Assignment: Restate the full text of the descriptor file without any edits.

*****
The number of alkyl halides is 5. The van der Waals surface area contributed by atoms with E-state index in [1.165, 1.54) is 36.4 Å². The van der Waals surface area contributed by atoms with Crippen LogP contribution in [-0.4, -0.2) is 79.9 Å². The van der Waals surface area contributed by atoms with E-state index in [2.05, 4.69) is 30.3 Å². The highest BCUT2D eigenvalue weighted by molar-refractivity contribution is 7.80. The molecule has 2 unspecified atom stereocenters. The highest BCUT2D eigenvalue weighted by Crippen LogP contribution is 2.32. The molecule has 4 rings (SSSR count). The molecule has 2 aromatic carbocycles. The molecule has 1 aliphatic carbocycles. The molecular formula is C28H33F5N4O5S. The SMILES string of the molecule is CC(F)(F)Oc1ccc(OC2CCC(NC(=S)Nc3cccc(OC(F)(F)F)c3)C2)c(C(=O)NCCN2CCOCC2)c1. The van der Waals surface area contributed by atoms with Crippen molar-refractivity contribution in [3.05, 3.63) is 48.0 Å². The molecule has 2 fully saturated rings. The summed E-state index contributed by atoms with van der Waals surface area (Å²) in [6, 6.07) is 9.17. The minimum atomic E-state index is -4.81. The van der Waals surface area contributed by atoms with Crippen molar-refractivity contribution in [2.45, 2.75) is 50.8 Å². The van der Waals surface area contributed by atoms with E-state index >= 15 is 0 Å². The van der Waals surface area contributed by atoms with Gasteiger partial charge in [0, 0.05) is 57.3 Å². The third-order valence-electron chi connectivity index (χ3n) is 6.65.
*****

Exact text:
The number of alkyl halides is 5. The van der Waals surface area contributed by atoms with E-state index in [1.165, 1.54) is 36.4 Å². The van der Waals surface area contributed by atoms with Crippen LogP contribution in [-0.4, -0.2) is 79.9 Å². The van der Waals surface area contributed by atoms with E-state index in [2.05, 4.69) is 30.3 Å². The highest BCUT2D eigenvalue weighted by molar-refractivity contribution is 7.80. The molecule has 2 unspecified atom stereocenters. The highest BCUT2D eigenvalue weighted by Crippen LogP contribution is 2.32. The molecule has 4 rings (SSSR count). The molecule has 2 aromatic carbocycles. The molecule has 1 aliphatic carbocycles. The molecular formula is C28H33F5N4O5S. The SMILES string of the molecule is CC(F)(F)Oc1ccc(OC2CCC(NC(=S)Nc3cccc(OC(F)(F)F)c3)C2)c(C(=O)NCCN2CCOCC2)c1. The van der Waals surface area contributed by atoms with Crippen molar-refractivity contribution in [3.05, 3.63) is 48.0 Å². The molecule has 2 fully saturated rings. The summed E-state index contributed by atoms with van der Waals surface area (Å²) in [6, 6.07) is 9.17. The minimum atomic E-state index is -4.81. The van der Waals surface area contributed by atoms with Crippen molar-refractivity contribution in [2.45, 2.75) is 50.8 Å². The van der Waals surface area contributed by atoms with E-state index >= 15 is 0 Å². The van der Waals surface area contributed by atoms with Gasteiger partial charge in [0, 0.05) is 57.3 Å². The third-order valence-electron chi connectivity index (χ3n) is 6.65.